Just three points had separated the bottom three with plenty of football still to be played. Will Liverpool be relegated while their male counterparts celebrate their maiden Premier League title?
Best of the Rest
Manchester United were clinging onto the ‘best of the rest’ bragging rights before football was suspended, but were in a little mid-table cluster alongside Reading, Everton and Tottenham.
United also still had the visits of Manchester City and Chelsea and a trip to Arsenal on the horizon, leaving plenty of time for the chasing pack to capitalise.
The quartet have spent all season taking points off each other and being labelled ‘dark horses’. But who actually was the superior team?
The Impact of Nick Cushing’s Departure & Alan Mahon’s Appointment
Man City’s new interim boss Alan Mahon had taken charge of just two league games before football was suspended, after replacing Nick Cushing in February.
He was yet to confirm whether he was eying up the job on a permanent basis, but he may now never get a full audition for the position.
Whether allowing Cushing to depart to the States during the blood and thunder of the WSL campaign would impact the title race will now remain a hypothetical question.
If relegation is scrapped, what does this mean for promotion?
Aston Villa sat six points clear at the top of the Championship, taking 40 points from a possible 42. Sheffield United were six points behind with six games left to play.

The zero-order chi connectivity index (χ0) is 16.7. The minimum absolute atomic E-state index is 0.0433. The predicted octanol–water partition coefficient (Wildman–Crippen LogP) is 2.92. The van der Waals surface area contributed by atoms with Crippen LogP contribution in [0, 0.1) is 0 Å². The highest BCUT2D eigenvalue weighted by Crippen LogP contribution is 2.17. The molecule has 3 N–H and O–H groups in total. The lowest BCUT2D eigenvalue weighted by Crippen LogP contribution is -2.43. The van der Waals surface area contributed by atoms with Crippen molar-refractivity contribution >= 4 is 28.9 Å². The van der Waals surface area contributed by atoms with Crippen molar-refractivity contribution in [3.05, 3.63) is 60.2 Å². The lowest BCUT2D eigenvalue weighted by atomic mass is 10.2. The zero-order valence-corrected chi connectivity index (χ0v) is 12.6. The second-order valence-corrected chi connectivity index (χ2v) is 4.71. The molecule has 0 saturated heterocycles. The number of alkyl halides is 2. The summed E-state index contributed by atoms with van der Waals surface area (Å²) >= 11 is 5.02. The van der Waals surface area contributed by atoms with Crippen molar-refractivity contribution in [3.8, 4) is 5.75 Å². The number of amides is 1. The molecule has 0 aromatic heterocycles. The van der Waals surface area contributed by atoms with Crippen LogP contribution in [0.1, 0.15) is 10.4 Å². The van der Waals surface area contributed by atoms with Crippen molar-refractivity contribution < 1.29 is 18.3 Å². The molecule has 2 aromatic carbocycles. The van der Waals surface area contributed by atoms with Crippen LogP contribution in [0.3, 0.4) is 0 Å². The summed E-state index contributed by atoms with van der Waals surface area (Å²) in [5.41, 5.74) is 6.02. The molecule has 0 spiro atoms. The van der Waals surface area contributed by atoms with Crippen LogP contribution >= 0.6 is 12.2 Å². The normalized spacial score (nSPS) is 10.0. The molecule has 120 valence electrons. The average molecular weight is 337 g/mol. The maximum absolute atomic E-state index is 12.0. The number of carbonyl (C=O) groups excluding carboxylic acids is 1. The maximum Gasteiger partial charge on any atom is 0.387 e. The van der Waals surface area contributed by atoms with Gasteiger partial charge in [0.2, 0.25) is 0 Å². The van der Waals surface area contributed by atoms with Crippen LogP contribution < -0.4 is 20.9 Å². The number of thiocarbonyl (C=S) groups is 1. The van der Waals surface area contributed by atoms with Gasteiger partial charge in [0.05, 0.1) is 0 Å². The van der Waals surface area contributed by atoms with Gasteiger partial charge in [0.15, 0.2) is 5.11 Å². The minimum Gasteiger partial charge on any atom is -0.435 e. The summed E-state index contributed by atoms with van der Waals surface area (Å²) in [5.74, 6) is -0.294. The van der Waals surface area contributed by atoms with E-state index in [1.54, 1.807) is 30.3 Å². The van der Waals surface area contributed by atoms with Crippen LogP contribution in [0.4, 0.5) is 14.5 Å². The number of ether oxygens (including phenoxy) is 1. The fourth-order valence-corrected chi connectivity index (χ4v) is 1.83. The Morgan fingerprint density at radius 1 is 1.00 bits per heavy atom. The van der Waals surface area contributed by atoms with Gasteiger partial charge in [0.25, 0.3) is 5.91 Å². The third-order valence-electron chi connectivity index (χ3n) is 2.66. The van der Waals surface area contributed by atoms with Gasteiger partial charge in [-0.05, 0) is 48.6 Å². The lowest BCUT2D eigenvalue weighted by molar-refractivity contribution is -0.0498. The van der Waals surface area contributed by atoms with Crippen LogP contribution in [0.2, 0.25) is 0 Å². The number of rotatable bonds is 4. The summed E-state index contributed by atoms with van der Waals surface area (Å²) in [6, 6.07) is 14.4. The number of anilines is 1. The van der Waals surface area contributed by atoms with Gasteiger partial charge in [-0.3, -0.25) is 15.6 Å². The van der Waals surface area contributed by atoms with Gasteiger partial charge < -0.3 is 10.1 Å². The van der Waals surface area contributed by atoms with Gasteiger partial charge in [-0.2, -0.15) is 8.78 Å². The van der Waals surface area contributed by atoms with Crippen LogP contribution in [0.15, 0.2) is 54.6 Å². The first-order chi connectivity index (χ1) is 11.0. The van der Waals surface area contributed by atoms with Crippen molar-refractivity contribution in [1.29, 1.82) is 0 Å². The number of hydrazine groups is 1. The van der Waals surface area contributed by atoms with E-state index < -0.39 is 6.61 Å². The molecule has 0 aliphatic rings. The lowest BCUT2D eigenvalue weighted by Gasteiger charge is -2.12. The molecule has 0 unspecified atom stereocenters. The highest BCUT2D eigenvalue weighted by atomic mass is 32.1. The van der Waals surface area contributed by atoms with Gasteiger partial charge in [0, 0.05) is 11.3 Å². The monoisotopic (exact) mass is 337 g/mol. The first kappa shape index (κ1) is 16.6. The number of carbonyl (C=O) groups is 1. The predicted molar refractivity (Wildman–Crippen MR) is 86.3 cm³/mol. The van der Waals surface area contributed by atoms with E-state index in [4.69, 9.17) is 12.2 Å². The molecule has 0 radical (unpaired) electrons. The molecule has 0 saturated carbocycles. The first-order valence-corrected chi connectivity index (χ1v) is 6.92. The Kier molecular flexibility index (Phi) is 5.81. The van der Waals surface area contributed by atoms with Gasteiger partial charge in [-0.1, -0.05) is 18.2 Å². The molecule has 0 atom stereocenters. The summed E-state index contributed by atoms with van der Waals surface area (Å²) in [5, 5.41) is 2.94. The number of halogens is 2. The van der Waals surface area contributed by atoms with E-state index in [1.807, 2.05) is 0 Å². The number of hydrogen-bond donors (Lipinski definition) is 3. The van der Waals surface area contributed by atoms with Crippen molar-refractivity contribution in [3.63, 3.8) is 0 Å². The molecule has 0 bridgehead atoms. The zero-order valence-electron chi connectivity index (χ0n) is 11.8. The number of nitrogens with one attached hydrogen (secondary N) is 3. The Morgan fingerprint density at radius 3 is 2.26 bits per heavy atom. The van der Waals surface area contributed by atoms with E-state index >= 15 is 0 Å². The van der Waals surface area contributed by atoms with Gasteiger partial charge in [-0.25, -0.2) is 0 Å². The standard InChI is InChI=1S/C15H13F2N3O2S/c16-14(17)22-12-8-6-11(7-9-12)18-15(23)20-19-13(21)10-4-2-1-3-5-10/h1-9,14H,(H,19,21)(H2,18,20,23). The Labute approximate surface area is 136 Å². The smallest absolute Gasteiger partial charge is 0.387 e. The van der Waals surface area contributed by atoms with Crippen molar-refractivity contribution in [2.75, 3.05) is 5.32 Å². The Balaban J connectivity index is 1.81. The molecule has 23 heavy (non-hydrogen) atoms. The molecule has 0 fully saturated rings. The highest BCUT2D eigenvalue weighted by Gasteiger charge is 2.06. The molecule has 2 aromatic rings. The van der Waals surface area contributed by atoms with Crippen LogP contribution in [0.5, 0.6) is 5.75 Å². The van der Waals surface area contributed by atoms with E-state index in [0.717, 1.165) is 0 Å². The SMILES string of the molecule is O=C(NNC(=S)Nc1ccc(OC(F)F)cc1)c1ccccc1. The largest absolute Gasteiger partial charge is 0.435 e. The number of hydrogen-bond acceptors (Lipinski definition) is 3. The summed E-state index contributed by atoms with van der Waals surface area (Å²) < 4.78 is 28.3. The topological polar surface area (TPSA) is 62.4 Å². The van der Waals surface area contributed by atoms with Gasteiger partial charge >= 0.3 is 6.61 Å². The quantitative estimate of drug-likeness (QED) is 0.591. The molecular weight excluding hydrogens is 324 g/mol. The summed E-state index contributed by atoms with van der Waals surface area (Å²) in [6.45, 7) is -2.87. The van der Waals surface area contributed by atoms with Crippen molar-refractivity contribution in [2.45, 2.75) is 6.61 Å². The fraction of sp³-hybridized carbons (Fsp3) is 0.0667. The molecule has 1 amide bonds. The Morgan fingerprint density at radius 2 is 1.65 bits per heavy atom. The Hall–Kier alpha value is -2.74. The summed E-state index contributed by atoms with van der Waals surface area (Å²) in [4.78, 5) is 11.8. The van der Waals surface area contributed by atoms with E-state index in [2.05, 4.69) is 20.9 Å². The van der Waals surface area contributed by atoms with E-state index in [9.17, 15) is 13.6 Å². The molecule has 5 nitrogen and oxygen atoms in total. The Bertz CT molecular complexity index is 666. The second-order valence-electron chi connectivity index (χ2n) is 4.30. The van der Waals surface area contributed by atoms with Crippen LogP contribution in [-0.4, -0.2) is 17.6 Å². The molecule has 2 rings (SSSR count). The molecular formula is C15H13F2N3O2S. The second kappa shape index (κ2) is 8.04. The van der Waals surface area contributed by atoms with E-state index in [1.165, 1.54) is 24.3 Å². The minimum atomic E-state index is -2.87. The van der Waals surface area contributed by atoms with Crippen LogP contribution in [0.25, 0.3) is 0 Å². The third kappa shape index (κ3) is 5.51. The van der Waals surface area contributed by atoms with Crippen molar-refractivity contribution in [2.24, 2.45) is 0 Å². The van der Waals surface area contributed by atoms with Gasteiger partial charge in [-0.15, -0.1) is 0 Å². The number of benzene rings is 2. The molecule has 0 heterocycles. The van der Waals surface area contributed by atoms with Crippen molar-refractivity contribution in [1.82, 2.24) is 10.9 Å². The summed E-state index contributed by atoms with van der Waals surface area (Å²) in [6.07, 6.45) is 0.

The pair had already beaten Liverpool in the Continental Cup this season, demonstrating they were both capable of rubbing shoulders with those in the WSL.
The FA have a history of reshuffling the leagues not on the basis of sporting merit. Could we see an expanded WSL next year, or will both Villa and Sheffield United miss out entirely?
Battle at the Bottom
If you thought the WSL relegation battle was tight, cast your eyes over the lower echelons of the Championship.
Charlton currently occupy bottom spot, but just three points separate them from Blackburn, four places above.
The Addicks have also played two fewer games than second bottom Coventry, who sit just one point clear of the drop zone. It’s too tight to call, but someone may have to.
It must be a difficult job churning out fresh and exciting football shirts every single season without straying from the ideals of a fanbase, or really being able to change anything really major like say… shirt colour.
As a result, many clubs produce pretty much the same old kit year after year, just moving the sponsor an inch lower or toggling on/off a collar to justify getting the fans to shell out.
It gets a little boring.
Therefore, we must stop to celebrate when kit manufacturers go off-piste, producing designs that looks as if they have been conjured up by a colour-blind, sleep-deprived impressionist painter.
Since the inception of the Premier League in 1992, in amongst the cookie-cutter templates, there have been a fair few of these retina-assaulting beautiful monstrosities.
Without further ado, let’s take a gander at 25 of the wackiest kits in Premier League history.
1. Arsenal’s Lighting Bolt Phase (1995/96)